Hornets both competitive and flexible

By Jeff Linville - jlinville@civitasmedia.com

The Charlotte Hornets kick off the playoff season today with a game against the Miami Heat.

The Hornet team that takes the floor today might be vastly different than the one that starts next season.

As the sixth seed taking on a third seed, Charlotte isn’t expected to make it past the first round, which means the offseason could be upon team officials very shortly. And they have some big decisions to make on players.

First, let’s look at the payroll. The Hornets are right in the middle of the pack in salary at $76.86 million. That’s far below the Cleveland Cavaliers at $108.3 million, but well above Portland at $61.69 million.

Like most teams, the pay is heavily slanted toward a few players at the top.

More than half the payroll ($39.3 million) goes to four players: Al Jefferson ($13.5 million), Kemba Walker ($12 million), Nicholas Batum ($11.86 million) and Marvin Williams ($7 million).

Four more players fall in the second tier, between $4 million and $7 million: Michael Kidd-Gilchrist ($6.33 million), Courtney Lee ($5.68 million), Spencer Hawes ($5.54 million) and Cody Zeller ($4.2 million).

At the low end of the scale are Jeremy Lamb ($3.03 million), Frank Kaminsky ($2.61 million), Jeremy Lin ($2.14 million), Tyler Hansbrough ($1.19 million) and Troy Daniels ($947,000).

Also on the squad, but seldom activated is rookie guard Aaron Harrison at $525,000.

Of the 14 players named, eight of them are not under contract next season.

Five players are under contract: Walker, Kidd-Gilchrist, Hawes, Zeller and Kaminsky. Lin has a player option for the season, but hasn’t announced his intentions yet.

The five contracts are sizable, but still only amount to $38.7 million. Including Lin’s option, the Hornets would be at $41 million.

Compare that to the Cavs and Clippers who are both on the hook for more than $80 million.

While the Hornets are 15th in salary right now, they are 25th in salary on the books for next season. This gives Charlotte tremendous flexibility in chasing free agents.

However, don’t look for any wallet-busting mega-deal this offseason.

For one thing, despite the team finishing with an impressive 48-34 record, Charlotte doesn’t have a tradition of winning to woo potential free agents. It wasn’t long ago Charlotte was the laughingstock of the league with a 7-59 record. People have accused Michael Jordan of not knowing what he’s doing.

What gets lost in all this, however, is that general manager Rich Cho has been steadily making this team better.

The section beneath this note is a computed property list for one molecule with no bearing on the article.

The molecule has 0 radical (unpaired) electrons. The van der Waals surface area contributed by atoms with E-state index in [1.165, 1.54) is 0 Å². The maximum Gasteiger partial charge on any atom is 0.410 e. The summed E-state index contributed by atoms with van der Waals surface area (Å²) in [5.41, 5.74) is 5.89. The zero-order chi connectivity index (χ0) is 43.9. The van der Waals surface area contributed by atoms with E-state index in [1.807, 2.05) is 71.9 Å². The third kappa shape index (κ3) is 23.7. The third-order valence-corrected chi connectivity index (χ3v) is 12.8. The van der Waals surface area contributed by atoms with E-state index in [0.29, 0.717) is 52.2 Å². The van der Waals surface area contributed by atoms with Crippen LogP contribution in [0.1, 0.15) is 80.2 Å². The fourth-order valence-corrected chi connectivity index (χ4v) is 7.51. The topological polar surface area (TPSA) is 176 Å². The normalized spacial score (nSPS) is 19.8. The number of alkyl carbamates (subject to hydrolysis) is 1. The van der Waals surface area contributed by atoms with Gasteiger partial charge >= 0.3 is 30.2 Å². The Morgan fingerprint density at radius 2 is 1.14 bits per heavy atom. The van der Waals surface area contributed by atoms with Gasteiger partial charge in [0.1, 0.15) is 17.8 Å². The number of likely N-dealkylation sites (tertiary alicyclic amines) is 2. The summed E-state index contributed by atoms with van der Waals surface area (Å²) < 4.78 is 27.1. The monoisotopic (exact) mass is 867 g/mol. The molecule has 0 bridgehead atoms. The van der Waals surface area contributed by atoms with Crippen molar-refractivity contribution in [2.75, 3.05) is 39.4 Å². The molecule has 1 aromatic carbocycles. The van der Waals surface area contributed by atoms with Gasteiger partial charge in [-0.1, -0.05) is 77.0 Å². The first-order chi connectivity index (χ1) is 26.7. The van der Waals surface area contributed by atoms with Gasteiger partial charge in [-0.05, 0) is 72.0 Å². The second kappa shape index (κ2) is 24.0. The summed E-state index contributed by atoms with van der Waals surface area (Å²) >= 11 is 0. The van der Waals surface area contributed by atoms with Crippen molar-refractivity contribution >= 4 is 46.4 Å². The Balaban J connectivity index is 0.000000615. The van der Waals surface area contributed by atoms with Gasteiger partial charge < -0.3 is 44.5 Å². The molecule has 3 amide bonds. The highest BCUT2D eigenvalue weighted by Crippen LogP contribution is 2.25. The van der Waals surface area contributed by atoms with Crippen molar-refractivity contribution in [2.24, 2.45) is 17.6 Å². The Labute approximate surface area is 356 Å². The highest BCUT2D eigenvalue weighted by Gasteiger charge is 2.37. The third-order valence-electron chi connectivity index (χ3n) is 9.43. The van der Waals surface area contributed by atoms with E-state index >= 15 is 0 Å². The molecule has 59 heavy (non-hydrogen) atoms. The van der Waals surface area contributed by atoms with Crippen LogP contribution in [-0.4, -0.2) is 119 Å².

Cho is one of the reasons that the Hornets are (a) very competitive and (b) financially flexible.

Cho was the GM of the Thunder when the team acquired Kevin Durant, Russell Westbrook, Serge Ibaka, James Harden, Jeff Green, Shaun Livingston and Thabo Sefolosha.

He had already been with the then-Bobcats more than a year when the Thunder made the questionable move to trade Harden to Houston for Jeremy Lamb and Kevin Martin.

In case you’re not a stats junkie, you might have missed that Cho has amassed a team of quality players, many of whom are interchangeable.

A favorite stat these days is player efficiency rating. An average starting player has a PER of 15.

There are squads in the playoffs this year that only have three or four players with a PER above 15.

The Hornets have eight players (who played at least half the season) at 15 or better. Then there’s Kidd-Gilchrist who would have been number nine, but played on seven games. And free agent pickup Jorge Gutierrez was fantastic in just five minutes a night in the final 12 games of the season.

That’s 10 of the 15 players on the roster at average or above.

Two who weren’t efficient were traded away in P.J. Hairston and Brian Roberts.

Last year the team was last in three-point shooting. This year they are one of the best with 10.6 makes a game and 36.2 percent accuracy. That’s because Cho built a good lineup.

However, Lamb ($3 million) and Daniels ($947,000), two of their better shooters, were relatively cheap and likely won’t be that price to re-sign.

For the first two years of his massive contract, Jefferson was considered a good deal by management because he produced big numbers. This year, however, he had injuries and lost effectiveness.

Even when he came back from injury, Jefferson had lost his starting spot to emerging center Zeller. The team probably wants him back, but not at the $13.5 million he made this year.

More important to the Hornets’ plans is Batum. Many analysts criticized Charlotte for adding a wing that struggled with his shot a year ago.

Batum did struggle for two months, but that was because of a wrist injury. By the end of the 2014-15 season, he was back on target and shot the deep ball at a decent 34.8 percent this year.

With 14.9 points, 6.1 rebounds and a team-best 5.8 assists, Batum showed his value and likely will be the team’s top priority to re-sign.

Marvin Williams played heavier minutes than most fans expected (28.9, third on the team among regulars). He produced 11.7 points, 6.4 rebounds, one block and 40.2 percent deep shooting. At $7 million, management likely believed he was worth every penny.

As he is about to turn 30, however, re-signing to a long-term deal would be an unwise investment.

Courtney Lee ($5.68 million) was a serviceable pickup in the P.J. Hairston trade, but the team should look for a better option with that much money coming off the books.

Let’s just hope the Hornets don’t regret passing on Justice Winslow in the 2015 Draft, who might be playing with a chip on his shoulder in this playoff series.


By Jeff Linville


Jeff is the associate editor and can be reached at 415-4692.

Jeff is the associate editor and can be reached at 415-4692.

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